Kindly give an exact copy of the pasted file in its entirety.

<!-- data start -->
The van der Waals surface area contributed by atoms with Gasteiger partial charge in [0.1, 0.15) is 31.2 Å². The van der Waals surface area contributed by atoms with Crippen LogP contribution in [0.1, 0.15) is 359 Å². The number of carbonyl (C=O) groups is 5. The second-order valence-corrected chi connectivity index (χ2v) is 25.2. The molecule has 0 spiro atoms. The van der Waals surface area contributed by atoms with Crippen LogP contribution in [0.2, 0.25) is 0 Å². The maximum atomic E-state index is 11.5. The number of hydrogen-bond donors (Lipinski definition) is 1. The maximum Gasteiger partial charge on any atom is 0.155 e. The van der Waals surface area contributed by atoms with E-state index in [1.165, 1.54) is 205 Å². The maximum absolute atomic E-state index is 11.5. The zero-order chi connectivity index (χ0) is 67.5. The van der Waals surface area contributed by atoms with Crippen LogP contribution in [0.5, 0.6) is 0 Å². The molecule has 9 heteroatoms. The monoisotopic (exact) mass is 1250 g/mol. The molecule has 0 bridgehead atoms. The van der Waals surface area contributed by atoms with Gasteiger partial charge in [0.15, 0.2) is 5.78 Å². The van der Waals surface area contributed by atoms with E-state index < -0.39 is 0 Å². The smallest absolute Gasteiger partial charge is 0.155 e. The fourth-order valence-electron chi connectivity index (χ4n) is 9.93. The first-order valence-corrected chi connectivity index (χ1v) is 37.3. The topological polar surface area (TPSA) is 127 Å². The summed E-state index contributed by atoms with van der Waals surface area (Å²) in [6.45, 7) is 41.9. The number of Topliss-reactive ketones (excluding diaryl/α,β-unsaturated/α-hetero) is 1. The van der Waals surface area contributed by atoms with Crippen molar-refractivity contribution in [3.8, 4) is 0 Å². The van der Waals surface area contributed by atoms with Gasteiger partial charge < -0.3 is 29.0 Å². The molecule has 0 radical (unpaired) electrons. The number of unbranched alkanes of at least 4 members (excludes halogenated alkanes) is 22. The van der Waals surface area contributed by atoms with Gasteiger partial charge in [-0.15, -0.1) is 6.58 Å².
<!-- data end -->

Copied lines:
The van der Waals surface area contributed by atoms with Gasteiger partial charge in [0.1, 0.15) is 31.2 Å². The van der Waals surface area contributed by atoms with Crippen LogP contribution in [0.1, 0.15) is 359 Å². The number of carbonyl (C=O) groups is 5. The second-order valence-corrected chi connectivity index (χ2v) is 25.2. The molecule has 0 spiro atoms. The van der Waals surface area contributed by atoms with Crippen LogP contribution in [0.2, 0.25) is 0 Å². The maximum atomic E-state index is 11.5. The number of hydrogen-bond donors (Lipinski definition) is 1. The maximum Gasteiger partial charge on any atom is 0.155 e. The van der Waals surface area contributed by atoms with E-state index in [1.165, 1.54) is 205 Å². The maximum absolute atomic E-state index is 11.5. The zero-order chi connectivity index (χ0) is 67.5. The van der Waals surface area contributed by atoms with Crippen LogP contribution in [0.5, 0.6) is 0 Å². The molecule has 9 heteroatoms. The monoisotopic (exact) mass is 1250 g/mol. The molecule has 0 bridgehead atoms. The van der Waals surface area contributed by atoms with Gasteiger partial charge in [0.15, 0.2) is 5.78 Å². The van der Waals surface area contributed by atoms with E-state index < -0.39 is 0 Å². The smallest absolute Gasteiger partial charge is 0.155 e. The fourth-order valence-electron chi connectivity index (χ4n) is 9.93. The first-order valence-corrected chi connectivity index (χ1v) is 37.3. The topological polar surface area (TPSA) is 127 Å². The summed E-state index contributed by atoms with van der Waals surface area (Å²) in [6.45, 7) is 41.9. The number of Topliss-reactive ketones (excluding diaryl/α,β-unsaturated/α-hetero) is 1. The van der Waals surface area contributed by atoms with Crippen molar-refractivity contribution in [3.8, 4) is 0 Å². The van der Waals surface area contributed by atoms with Gasteiger partial charge < -0.3 is 29.0 Å². The molecule has 0 radical (unpaired) electrons. The number of unbranched alkanes of at least 4 members (excludes halogenated alkanes) is 22. The van der Waals surface area contributed by atoms with Gasteiger partial charge in [-0.15, -0.1) is 6.58 Å².